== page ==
Politics

Raymond J. de Souza: Dominic Barton’s appointment to China was a ‘dirty’ ploy that failed spectacularly

Barton may have been the least successful appointment in the history of Canadian diplomacy

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Farewell greetings are not delivered under oath. To the contrary, when praise for a departing official is extravagantly and implausibly effusive, it signifies that the awkward bits have been left out.

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Prime Minister Justin Trudeau said that Dominic Barton, our departing ambassador in China, “will be remembered throughout history as one of Canada’s great diplomats.” Terry Glavin begged to differ in these pages, noting that Barton, a former global managing partner with McKinsey & Company, had “questionable intimacies with China’s ruling class.”

McKinsey, where Barton headed up the China office before he took on the global role, is now being scrutinized in the United States for potential conflicts of interest. McKinsey, as a consultant to the U.S. Department of Defence, was party to security secrets that would have been of great interest to its Chinese clients, companies controlled by the Communist regime. Inconvenient questions will be put to Barton about whether McKinsey made money in China by selling access to American security information.

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Leave aside the question of what it says about the Pentagon that it would do business with a company that was happy to share professional intimacies with the Chinese Communist Party (CCP). Barton’s appointment to Beijing was a massive failure, precisely because of those intimacies. Barton may have been the least successful appointment in the history of Canadian diplomacy, though that would be a tough prize to accurately adjudicate.

Recall the timeline. Michael Spavor and Michael Kovrig were taken hostage by the CCP in December 2018. Our then-ambassador to China, John McCallum, told CCP-controlled media in January 2019 that it would be best if the U.S. dropped its extradition request for Meng Wanzhou, so that Canada’s hostages could be released. That was a step too far, and Trudeau forced him to resign.

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Who then to send to Beijing after the kidnapping of the two Michaels? Sometimes the best way to do business with a gangster is to enlist intermediaries who have done business with the gangster before. Why wouldn’t the same hold true with a gangster regime?

That was the consensus diplomatic thinking in Ottawa throughout 2019. Former prime ministers Jean Chrétien and Brian Mulroney (who later recanted) advocated sending the powerful Desmarais family to Beijing.

For decades, the Desmarais family has lobbied for a business-friendly approach to China through the Canada China Business Council (CCBC), which they created in 1978 to bend Canadian foreign policy toward a position that favoured the family and fellow businesses with interests in the People’s Republic.

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When Chrétien — who’s linked by marriage to the Desmarais clan — arrived in China in 1994 with the gargantuan “Team Canada” mission just five years after the Tiananmen Square massacre, the CCBC was at the apex of its power.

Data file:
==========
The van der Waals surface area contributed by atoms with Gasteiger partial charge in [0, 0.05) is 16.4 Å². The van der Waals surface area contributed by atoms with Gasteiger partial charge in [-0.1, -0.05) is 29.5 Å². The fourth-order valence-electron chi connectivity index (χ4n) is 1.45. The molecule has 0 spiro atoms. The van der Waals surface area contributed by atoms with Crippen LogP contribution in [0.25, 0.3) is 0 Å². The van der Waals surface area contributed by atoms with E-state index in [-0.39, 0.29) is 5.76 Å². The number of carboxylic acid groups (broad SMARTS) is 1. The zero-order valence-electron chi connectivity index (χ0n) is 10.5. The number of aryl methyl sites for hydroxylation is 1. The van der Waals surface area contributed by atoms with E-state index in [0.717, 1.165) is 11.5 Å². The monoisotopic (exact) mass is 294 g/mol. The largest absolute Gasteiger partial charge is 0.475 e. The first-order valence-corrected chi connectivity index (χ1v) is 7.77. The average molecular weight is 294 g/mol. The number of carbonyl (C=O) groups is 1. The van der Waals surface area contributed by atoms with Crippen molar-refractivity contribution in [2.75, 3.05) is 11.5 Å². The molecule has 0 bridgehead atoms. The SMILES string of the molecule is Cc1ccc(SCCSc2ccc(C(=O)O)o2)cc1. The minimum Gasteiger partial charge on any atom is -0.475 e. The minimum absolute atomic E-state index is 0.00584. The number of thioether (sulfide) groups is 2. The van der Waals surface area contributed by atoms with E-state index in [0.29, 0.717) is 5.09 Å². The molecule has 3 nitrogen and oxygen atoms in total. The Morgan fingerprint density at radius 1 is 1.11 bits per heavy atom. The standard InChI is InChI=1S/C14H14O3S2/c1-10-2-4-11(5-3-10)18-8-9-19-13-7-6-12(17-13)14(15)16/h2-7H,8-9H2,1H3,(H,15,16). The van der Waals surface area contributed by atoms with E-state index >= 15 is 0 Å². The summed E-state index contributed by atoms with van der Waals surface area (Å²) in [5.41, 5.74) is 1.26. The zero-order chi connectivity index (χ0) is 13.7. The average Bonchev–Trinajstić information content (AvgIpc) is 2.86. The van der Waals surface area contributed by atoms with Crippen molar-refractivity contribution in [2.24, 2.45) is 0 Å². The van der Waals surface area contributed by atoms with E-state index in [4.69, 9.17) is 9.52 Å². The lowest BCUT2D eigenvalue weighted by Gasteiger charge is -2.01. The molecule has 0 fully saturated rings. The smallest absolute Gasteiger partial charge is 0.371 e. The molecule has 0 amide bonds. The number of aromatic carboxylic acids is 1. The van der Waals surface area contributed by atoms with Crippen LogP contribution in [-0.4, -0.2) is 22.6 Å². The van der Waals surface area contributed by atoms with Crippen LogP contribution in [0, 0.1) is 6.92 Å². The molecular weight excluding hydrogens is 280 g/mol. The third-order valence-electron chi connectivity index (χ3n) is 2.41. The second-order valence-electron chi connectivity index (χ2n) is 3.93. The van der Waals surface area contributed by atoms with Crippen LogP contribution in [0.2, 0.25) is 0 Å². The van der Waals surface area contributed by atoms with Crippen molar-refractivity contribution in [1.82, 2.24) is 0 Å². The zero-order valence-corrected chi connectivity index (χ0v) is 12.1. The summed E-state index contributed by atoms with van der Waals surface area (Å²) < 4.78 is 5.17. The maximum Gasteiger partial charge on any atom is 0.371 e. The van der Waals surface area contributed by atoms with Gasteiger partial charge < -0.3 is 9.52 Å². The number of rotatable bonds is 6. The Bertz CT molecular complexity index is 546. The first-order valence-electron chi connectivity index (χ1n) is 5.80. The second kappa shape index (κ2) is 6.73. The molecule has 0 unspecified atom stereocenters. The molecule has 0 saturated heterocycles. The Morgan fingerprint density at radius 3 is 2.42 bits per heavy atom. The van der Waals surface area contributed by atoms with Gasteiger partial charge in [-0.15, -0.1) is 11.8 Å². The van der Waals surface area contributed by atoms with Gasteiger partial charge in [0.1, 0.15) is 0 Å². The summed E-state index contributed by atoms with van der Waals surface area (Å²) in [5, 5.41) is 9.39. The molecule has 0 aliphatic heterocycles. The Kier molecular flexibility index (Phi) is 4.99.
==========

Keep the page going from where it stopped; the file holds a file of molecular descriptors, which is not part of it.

Barton is from that set. Indeed, the controversial speech he gave advocating for increased business ties with China, even while the two Michaels were being sleep-deprived in harsh confinement, was delivered to the CCBC.

In appointing Barton in September 2019, Trudeau bet that the CCP might cut a deal with an old friend. McKinsey and the CCBC had been arguing for a soft-on-China policy for so long that it was reasonable to think that Beijing might return the favour. After all, Barton and his ilk had been doing lucrative business with the gangster regime for a long time.

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Barton took that premise to embarrassing extremes, arranging in 2018 for his McKinsey colleagues to go on a sybaritic “ global retreat ” — with actual red carpets connecting luxurious tents in the desert — within an hour’s walk of the camps where millions of Uighurs had been interned for re-education and forced labour.

Less than a year later, Barton was our man in Beijing.

One would hope that our foreign affairs officials were revolted when they reviewed the file of Barton frolicking just a short distance from the massive detention camps. But in the prime minister’s eyes, the capacity to live it up in the midst of a massive human rights abuse was a feature, not a bug. Surely Barton, having raised his champagne glasses against the background of imprisoned Uighurs, would be the ideal envoy to cut a deal with the CCP.

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In the end, the Barton gambit failed spectacularly. The best he could manage was to get occasional consular access to the Michaels in prison. There were no favours for old friends from the CCP. Barton’s appointment, far from being seen by the CCP as the act of an old friend, was viewed as weakness. The McKinsey-CCBC consensus on China had failed. Mulroney himself broke ranks in 2020.

The Americans eventually agreed to a plea deal for Meng — either as a prisoner swap approved by U.S. President Joe Biden, or as a routine Justice Department deferred prosecution agreement, as the Biden administration argues. That would have happened regardless of whether Barton was our ambassador.

In diplomacy, dirty things sometimes need to be done. The Barton appointment was one such thing. But it didn’t work, and even the prime minister must have thought that the dirty business ought to stop.

National Post

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